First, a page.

Nothing adds color to your freshwater aquarium quite like the glofish. The unique ability to glow brightly makes raising the fish fun for kids and adults alike. This hardy little fish is a fairly easy keeper that thrives in a tropical, warm tank environment. In general, they are much like other aquarium fish and do not require specialized care.
Glofish are a product of science that were created by inserting fluorescent protein genes from sea coral into zebra, or danio, fish. Scientists originally bred the glofish to detect pollution in waterways. The glofish has the long, slender body of the zebra fish with a mouth that turns upward. They generally are bright red, green, orange or yellow in color.
Glofish like a tropical environment with warm water. The temperature should remain between 72 and 80 degrees Fahrenheit. However, the hardy glofish can live in temperatures down to 62 degrees. Avoid drastic temperature changes to help prevent stress in your fish, which often leads to illness. Also, lighting the tank during the day helps reduce stress. They are schooling fish and like to be kept in groups; generally four to eight fish live happily together in an average-sized tank. Test the water about once a week, and make sure the pH remains between 6.8 and 7. Visit your local fish store for an aquarium test kit.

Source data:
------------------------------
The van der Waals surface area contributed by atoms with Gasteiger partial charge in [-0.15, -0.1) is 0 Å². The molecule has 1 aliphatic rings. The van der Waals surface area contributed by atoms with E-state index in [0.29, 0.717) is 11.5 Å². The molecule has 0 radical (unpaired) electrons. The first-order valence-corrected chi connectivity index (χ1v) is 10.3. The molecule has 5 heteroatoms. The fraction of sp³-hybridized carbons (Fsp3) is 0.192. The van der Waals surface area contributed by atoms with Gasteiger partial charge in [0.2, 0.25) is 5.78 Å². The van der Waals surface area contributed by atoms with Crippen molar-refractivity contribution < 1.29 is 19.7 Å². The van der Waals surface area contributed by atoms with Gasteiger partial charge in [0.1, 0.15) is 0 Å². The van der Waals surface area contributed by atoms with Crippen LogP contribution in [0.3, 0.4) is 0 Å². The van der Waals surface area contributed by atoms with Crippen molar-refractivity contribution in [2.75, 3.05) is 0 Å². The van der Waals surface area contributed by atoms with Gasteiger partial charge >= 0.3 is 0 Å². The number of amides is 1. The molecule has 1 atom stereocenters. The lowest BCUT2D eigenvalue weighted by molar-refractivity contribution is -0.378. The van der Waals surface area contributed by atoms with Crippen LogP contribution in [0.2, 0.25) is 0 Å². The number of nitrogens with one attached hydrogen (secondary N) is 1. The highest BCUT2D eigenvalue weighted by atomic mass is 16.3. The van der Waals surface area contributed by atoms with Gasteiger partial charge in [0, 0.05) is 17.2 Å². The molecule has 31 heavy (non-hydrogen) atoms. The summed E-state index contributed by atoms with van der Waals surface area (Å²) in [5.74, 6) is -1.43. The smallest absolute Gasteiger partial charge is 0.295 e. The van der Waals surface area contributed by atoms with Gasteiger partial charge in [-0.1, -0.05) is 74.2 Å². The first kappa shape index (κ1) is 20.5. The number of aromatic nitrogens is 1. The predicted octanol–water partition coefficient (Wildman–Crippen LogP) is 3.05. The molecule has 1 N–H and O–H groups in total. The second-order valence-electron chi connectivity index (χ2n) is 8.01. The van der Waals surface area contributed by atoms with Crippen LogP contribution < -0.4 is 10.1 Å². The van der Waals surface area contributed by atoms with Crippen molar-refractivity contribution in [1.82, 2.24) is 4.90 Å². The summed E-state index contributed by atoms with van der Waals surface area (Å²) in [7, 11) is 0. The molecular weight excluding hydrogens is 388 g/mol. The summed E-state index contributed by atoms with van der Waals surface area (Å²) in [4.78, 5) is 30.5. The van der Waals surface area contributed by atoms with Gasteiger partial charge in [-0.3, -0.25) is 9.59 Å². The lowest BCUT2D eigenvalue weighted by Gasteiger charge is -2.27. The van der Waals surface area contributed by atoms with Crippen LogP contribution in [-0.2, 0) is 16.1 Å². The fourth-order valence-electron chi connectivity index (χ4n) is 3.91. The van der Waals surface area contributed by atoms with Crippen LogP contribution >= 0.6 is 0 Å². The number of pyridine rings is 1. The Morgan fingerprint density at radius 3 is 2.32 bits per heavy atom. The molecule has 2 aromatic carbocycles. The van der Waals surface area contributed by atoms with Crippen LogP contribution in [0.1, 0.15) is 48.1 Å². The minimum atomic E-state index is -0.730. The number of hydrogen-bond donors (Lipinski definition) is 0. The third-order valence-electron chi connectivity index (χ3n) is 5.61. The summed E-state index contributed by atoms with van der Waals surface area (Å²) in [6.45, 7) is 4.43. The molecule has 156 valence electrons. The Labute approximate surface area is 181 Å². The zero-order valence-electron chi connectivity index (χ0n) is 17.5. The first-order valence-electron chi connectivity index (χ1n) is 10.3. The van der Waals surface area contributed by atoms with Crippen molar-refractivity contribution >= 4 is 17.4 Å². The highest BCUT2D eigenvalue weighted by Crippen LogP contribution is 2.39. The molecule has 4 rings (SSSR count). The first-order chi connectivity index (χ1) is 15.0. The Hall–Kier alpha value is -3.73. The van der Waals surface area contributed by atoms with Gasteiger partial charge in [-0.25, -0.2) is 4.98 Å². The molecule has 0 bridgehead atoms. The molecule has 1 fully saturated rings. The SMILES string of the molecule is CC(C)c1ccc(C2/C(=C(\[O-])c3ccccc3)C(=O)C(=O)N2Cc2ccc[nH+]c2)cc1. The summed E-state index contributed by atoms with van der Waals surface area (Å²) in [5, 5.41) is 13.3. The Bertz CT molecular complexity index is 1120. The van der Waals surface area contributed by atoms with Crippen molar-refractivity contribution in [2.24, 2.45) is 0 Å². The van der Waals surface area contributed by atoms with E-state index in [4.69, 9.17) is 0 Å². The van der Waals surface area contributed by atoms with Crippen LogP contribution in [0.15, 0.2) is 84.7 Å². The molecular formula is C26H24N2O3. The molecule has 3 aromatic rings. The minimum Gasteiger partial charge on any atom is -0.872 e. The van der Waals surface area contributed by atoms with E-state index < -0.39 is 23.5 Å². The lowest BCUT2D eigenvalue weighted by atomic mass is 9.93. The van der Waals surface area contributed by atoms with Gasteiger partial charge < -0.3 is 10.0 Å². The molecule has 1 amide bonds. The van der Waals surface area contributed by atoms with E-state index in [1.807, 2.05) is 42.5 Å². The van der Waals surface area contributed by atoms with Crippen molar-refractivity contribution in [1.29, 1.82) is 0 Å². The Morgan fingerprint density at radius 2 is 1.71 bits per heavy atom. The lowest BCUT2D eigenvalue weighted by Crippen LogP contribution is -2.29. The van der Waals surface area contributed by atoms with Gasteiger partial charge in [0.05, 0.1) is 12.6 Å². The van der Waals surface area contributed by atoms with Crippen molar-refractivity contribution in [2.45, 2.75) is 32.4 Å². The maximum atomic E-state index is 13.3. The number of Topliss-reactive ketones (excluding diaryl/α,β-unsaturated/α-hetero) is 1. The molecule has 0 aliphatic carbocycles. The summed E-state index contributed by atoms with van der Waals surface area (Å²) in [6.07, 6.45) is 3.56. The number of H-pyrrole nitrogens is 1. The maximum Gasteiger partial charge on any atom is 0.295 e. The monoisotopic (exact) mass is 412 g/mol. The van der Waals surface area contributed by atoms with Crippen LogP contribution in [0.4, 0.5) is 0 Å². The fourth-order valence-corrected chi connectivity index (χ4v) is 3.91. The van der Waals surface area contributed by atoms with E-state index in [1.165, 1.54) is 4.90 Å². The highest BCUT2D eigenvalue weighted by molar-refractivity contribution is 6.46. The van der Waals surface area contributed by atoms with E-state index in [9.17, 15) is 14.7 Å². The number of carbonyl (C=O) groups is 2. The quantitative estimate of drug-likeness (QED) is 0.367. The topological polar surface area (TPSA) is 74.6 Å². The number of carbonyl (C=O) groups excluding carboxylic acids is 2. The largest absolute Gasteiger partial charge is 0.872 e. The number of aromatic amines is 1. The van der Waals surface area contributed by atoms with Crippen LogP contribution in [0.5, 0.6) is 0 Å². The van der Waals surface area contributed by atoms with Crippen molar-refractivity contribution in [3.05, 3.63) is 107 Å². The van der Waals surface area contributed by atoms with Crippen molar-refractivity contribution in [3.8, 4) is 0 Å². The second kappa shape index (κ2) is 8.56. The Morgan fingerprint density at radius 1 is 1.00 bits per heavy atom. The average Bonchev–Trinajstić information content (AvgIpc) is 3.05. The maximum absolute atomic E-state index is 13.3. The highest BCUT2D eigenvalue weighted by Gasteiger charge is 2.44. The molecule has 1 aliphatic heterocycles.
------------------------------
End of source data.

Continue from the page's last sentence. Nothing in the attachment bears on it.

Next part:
Like their sister zebra fish, glofish eat almost any type of commercial fish food suitable for aquarium fish. They will eat live, frozen or flake fish food. Consider feeding your glofish a small amount of food twice a day. When feeding frozen food, thaw it first. They should be able to eat the entire amount within five minutes. Allow them to clean up all of the food before adding more, since leftover food may pollute your tank.
At least once a month, do a partial water change of 10 to 25 percent. This helps remove waste and keep the environment safe for your glofish. Use a tank filter to help remove harmful waste. Also, place a thermometer and water heater in your tank to ensure the temperature is regulated. Inspect your glofish often. Healthy glofish have clear eyes, a healthy appetite and even coloring that is bright, and they swim actively.
Amanda Maddox began writing professionally in 2007. Her work appears on various websites focusing on topics about medical billing, coding, real estate, insurance, accounting and business. Maddox has her insurance and real estate licenses and holds an Associate of Applied Science in accounting and business administration from Wallace State Community College.